Throughout these three days I was constantly reminded of a saying that goes something like, "If there's a way to do it wrong, someone will do it." I kept seeing things get put back together wrong and kept hearing the instructors warn us that if we don't do X then Y will happen. Y was always something bad, like "You will break this expensive carbon spoke." Or "The chain will fail during use."
In the Mavic class I saw a Carbone spoke re-installed using the wrong lacing pattern. I did see a new Mavic free hub design which looked much better than there old ones.
But the scariest thing was the R-Sys wheel design. You see, the spokes are a solid carbon rod. They don't flex or bend. So Mavic put a spoke retainer ring inside of the hub so that the spokes don't get pushed back into the hub under heavy loads. The only problem is that you can't true the wheel unless you remove the axle and take out this ring. Oh yeah, when you take out this ring you will probably ruin it so you'll want to make sure that you have a replacement ring before you start. The Mavic techs told us about someone that was not aware of this ring and broke a spoke while trying to true a wheel.
At the Shimano clinic we learned about OE chain pins and the power tool used to install them.
It looks like this.
Yep, that's a chain pin installation tool. It's used by bike manufacturer's to install chains on their bikes. It's much faster than the hand tools that we use. The problem that this presents is that they have to use a "special connecting pin" made specifically for manufacturer's, it's no the same as the "special connecting pin" that we are used to. That special chain pin cannot be installed correctly with a hand tool. But unfortunately some chains get shipped to shops and sold to customers with that OE chain pin part way installed. If we install it with our hand tools the chain is likely to break.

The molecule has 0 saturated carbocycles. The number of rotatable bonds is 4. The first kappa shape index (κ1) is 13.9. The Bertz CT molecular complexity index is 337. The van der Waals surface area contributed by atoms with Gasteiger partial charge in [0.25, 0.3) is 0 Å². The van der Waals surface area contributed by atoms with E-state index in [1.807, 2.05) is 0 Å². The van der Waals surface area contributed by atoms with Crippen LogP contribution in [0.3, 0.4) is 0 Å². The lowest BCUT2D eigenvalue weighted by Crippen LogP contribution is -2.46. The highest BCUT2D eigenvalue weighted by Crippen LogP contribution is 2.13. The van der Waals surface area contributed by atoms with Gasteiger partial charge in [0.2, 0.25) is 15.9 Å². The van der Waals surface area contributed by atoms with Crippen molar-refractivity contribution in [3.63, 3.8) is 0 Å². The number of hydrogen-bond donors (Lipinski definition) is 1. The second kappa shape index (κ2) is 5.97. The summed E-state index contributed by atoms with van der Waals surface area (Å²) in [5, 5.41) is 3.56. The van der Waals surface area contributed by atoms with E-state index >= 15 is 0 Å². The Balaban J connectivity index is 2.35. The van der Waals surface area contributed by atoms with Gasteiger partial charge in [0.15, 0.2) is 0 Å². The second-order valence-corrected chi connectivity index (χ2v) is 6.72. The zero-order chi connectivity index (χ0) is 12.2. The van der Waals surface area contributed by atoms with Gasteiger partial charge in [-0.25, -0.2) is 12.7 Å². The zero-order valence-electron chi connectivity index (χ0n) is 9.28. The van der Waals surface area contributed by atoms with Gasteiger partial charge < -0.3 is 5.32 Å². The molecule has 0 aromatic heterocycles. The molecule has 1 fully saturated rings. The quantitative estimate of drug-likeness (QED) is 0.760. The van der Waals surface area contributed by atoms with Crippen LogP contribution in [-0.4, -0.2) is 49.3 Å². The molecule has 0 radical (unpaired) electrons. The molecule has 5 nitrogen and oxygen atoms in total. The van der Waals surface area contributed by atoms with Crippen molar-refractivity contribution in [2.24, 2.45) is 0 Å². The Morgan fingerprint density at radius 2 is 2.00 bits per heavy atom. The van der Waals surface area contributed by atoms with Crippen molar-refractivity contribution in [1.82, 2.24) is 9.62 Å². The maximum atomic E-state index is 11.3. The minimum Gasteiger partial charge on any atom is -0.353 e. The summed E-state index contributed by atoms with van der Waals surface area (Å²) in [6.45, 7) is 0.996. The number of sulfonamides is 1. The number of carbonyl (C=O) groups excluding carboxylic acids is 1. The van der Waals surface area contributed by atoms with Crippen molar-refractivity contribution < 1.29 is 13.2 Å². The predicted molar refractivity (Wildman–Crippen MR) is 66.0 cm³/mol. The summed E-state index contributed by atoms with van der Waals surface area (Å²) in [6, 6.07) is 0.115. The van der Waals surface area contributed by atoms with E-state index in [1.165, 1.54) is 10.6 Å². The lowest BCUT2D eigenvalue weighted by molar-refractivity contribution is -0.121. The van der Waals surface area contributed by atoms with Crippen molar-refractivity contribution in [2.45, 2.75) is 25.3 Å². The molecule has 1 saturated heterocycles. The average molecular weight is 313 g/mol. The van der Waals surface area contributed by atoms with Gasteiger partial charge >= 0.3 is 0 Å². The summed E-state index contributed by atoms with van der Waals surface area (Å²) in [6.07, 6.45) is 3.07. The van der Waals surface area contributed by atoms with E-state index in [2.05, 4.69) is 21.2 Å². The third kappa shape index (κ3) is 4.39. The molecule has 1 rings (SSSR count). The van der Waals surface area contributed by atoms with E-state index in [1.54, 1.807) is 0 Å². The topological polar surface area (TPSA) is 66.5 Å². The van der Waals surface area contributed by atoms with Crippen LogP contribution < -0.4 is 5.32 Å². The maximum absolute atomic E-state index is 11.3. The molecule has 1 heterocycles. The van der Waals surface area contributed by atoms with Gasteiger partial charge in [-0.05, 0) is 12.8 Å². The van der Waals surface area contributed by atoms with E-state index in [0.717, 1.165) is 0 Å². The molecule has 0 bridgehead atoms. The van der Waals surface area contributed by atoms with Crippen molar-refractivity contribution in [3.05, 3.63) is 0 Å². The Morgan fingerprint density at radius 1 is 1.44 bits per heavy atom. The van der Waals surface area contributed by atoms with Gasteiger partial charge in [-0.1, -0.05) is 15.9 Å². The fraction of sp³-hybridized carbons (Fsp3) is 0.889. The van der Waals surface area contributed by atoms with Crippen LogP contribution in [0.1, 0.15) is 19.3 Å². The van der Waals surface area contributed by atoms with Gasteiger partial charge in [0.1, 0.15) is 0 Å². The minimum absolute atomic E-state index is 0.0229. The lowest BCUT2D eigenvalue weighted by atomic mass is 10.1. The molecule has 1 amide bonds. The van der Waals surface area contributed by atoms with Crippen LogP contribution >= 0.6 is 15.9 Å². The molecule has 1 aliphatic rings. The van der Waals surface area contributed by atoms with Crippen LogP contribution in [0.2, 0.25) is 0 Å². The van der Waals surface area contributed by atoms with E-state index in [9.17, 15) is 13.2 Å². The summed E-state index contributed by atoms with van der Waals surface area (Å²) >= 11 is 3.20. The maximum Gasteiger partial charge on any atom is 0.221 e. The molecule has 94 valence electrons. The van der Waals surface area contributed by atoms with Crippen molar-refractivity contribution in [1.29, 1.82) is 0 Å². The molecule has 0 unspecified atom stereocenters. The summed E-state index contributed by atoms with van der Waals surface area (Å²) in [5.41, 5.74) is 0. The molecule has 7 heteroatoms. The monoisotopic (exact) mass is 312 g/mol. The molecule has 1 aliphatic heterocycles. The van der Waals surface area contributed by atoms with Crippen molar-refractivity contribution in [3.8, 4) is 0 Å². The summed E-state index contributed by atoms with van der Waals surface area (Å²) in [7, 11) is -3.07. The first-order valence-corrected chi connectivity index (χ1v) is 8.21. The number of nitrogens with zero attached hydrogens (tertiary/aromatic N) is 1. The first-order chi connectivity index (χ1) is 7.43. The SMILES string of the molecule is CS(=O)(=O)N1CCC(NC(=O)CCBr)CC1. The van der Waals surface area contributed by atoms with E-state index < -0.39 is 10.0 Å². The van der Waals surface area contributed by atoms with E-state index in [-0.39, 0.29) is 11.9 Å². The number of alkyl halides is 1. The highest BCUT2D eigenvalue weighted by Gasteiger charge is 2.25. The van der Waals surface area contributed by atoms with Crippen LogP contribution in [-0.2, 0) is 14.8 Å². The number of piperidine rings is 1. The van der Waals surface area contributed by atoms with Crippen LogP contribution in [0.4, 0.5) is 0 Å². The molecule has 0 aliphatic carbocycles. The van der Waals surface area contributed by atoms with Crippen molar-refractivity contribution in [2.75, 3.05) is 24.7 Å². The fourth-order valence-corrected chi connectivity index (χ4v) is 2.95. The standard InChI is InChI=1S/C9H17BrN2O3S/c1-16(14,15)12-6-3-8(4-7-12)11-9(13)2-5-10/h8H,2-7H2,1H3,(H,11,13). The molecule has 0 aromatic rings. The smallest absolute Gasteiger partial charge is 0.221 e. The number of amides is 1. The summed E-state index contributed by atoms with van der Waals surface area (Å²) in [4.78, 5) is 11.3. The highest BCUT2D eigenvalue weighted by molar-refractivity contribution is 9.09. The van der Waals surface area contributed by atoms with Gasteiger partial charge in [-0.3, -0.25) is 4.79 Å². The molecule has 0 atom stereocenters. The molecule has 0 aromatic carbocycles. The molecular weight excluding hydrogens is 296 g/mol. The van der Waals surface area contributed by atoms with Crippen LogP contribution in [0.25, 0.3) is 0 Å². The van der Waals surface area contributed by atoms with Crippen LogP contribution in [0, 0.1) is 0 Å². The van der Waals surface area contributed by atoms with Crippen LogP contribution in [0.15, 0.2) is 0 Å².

We serviced a Cane Creek Double Barrel air canister. It was super simple to do. But if you look at the schraeder valve it looks like it's pointed the wrong way. I asked if the air canister could be installed the other way. I was told that it was possible but that it air would leak out.
By the way, Can Creek has there SHIS together when it comes to headsets.
FSA seems to be all about bottom brackets and bottom bracket adaptors. But we noticed that one of their press fit bottom brackets can be installed backwards.
Notice that they put an arrow next to the L and the R. That's to make sure you press the correct side into the frame. FSA showed us how to fully disassemble their cartridge bearings for a complete service. They made us promise not to tell anyone else how to do it because they were afraid that someone would do it wrong and blame them.
In the Park Tool clinic Thad and I tapped a head tube. I'll give you a couple seconds to think about that one. One Mississippi, two Mississippi, three Mississippi.
Calvin told me that I could have the old frame after the summit was over so that I could try to tap the head tube. Thad must not have been paying attention because during the next lab section he started tapping the head tube. As Calvin walked by he was amused and somewhat disappointed because he still needed that frame for three more classes the next day. But again he got excited. The threads were perfect. He soon got to work trying to find a bottom bracket bearing that we could install that a fork would fit through. Of course FSA had a 30mm I.D. out board bottom bracket bearing. We spend the rest of the summit joking around about this new headset standard.
I've been a bike mechanic since 1996 and this is the first year that I have felt that parts manufacturer's have forgotten the saying, "If there is a way to do it wrong, someone will do it." So many of these wrong ways to install things could have been prevented with a little forethought. So just a heads up, make sure you read the instructions before you start working on something, even if it's a simple wheel true.